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Kobe Bryant had a long, lasting relationship with Las Vegas

Updated January 26, 2020 - 6:55 pm

When Oscar Goodman was seeking support from an NBA legend to bring the league’s All-Star Game to town in 2007, the former Las Vegas mayor said the names of two fellow Philadelphians immediately came to mind.

“I’m more of the Wilt Chamberlain era,” he said. “But there was a lull there, until Kobe Bryant came along. Kobe was the kind of guy everybody looked up to. When it came time to have somebody who was going to say Las Vegas was a great spot, Kobe came forward.

“He loved Vegas, and we loved him.”

The NBA legend, who was killed in a helicopter crash near Los Angeles on Sunday along with his 13-year-old daughter Gianna and seven others, was among the first to promote Las Vegas as an NBA venue.

“I think it’s a good match,” Bryant said before scoring 31 points and adding five rebounds, six assists and six steals en route to earning his second of four All-Star Game MVP awards, at the Thomas &Mack Center.

“Basketball is the greatest show in the world,” he said. “Everybody loves watching, and what better place to have a great show than Las Vegas?”

Earning the All-Star MVP award was the highlight of Bryant’s playing career in Las Vegas, which included NBA preseason and USA Basketball exhibition games. Las Vegas was a basketball destination for his family — his father, former NBA player Joe “Jellybean” Bryant, coached the semipro Las Vegas Rattlers during the 2003-04 season.

“Every year since 1998 like clockwork, Kobe entered the Thomas &Mack Center in October as a Laker wearing No. 24 or No. 8,” said Daren Libonati, the facility’s former director. “Then during the summer he would return with Team USA to prepare for the Olympic Games. He would always say, ‘Daren, you make your home feel like like ours every time we’re here.’ ”

Always the competitor

Gary Payton, a Las Vegas resident and teammate of Bryant’s in several All-Star Games and with the 2003-04 Lakers, struggled to hold back tears during an ESPN telephone interview.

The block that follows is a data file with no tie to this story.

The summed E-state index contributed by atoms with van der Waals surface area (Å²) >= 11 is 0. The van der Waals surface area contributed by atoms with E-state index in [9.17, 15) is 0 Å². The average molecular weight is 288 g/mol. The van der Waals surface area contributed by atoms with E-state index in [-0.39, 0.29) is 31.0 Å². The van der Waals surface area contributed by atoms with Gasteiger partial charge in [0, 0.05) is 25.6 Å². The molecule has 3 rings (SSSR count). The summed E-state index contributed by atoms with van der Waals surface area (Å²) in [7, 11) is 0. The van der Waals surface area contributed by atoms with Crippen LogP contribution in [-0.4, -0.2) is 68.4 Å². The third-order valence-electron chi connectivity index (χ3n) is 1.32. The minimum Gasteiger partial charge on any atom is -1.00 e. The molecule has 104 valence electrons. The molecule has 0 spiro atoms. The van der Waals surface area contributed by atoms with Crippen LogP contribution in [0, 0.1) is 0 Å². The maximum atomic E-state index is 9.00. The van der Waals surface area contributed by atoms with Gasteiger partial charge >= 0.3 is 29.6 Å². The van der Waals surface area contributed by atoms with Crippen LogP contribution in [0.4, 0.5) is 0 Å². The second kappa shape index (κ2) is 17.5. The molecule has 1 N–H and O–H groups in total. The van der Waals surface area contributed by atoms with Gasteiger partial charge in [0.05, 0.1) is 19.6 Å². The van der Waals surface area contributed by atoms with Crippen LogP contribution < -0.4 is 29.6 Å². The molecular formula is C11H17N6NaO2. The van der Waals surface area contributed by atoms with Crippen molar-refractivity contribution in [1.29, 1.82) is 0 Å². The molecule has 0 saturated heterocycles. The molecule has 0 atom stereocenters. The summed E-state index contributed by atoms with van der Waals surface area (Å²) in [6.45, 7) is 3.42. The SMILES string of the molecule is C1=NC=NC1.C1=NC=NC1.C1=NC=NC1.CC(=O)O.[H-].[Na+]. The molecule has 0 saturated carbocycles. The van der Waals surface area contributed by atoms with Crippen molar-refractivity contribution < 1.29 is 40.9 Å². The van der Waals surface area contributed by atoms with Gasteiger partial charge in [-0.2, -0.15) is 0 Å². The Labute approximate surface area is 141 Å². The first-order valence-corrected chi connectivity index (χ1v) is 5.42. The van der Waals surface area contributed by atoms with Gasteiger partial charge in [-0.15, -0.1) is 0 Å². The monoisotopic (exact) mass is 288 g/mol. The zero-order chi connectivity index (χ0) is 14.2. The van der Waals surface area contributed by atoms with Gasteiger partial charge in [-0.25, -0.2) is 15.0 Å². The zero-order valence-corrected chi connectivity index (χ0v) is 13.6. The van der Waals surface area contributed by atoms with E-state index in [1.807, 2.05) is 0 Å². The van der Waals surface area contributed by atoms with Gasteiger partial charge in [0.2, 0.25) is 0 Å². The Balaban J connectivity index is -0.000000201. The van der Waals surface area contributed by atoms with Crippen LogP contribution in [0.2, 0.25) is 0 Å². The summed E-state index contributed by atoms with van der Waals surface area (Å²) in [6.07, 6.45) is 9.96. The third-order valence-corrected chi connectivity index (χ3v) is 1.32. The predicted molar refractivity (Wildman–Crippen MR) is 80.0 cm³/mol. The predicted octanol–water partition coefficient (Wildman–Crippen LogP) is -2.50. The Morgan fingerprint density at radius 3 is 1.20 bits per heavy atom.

“We got to share a lot of stuff and we got to be close,” said the 2013 Naismith Basketball Hall of Fame inductee, regarded as one of the NBA’s most fierce defenders and trash-talkers. “I’d go up to him and say, ‘You’re going to have to earn this one,’ and he’d say, ‘(Don’t worry) I’m gonna earn it.’ He was always the one who wanted to compete, and I looked forward to competing against him.

“And then when I got to play with him, I got to meet the Kobe Bryant that is Kobe Bryant (the man), and that was good.”

Las Vegas Aviators media director Jim Gemma served as a liaison between the Thomas &Mack Center and the Lakers during the franchise’s preseason games in Las Vegas and shared an anecdote about a chance meeting with Bryant in the training room.

“Kobe was rehabbing his knee — it was just me and him in there,” Gemma recalled. “It was a Sunday in October. He said ‘Hey, would it be all right if I turned the Eagles game on?’ He couldn’t have been nicer.”

Ace among Aces

Bryant and his daughter were killed on their way to a girls’ youth basketball game — one of his passions since he retired after the 2016 season. Bryant coached his daughter and brought her entire team to Las Vegas for the Aces’ season opener at Mandalay Bay last May after the WNBA team relocated from San Antonio. He visited with the Aces’ players in their dressing room.

Former Durango High boys and girls’ basketball coach Al La Rocque texted photos of Bryant giving Lindy La Rocque pointers during a clinic at Durango before the coach’s daughter went on to play in four NCAA Final Fours at Stanford.

“He was on a goodwill tour for Nike. It was his birthday and he did a one-day clinic,” La Rocque said, adding that he would bump into Bryant and Gianna when Stanford — where Lindy La Rocque is now an assistant coach — played at UCLA and Southern Cal. “We sang ‘Happy Birthday’ to him.

“Lindy was a freshman or sophomore and he gave her a personal clinic, showing her some moves. Anthony Marshall is in the front row in one of the pictures. When he signed at UNLV, I used to tell him it was because of Kobe and the clinic.”

Kobe Bryant’s star burned so brightly in Las Vegas that he could cause a reaction even when he was hundreds of miles away.

During the 2008 Summer League, Coby Karl made a basket for the Lakers, after which public address announcer Dick Calvert credited the two points to Kobe Bryant.

The crowd at Cox Pavilion roared.

Contact Ron Kantowski at rkantowski@reviewjournal.com or 702-383-0352. Follow @ronkantowski on Twitter.

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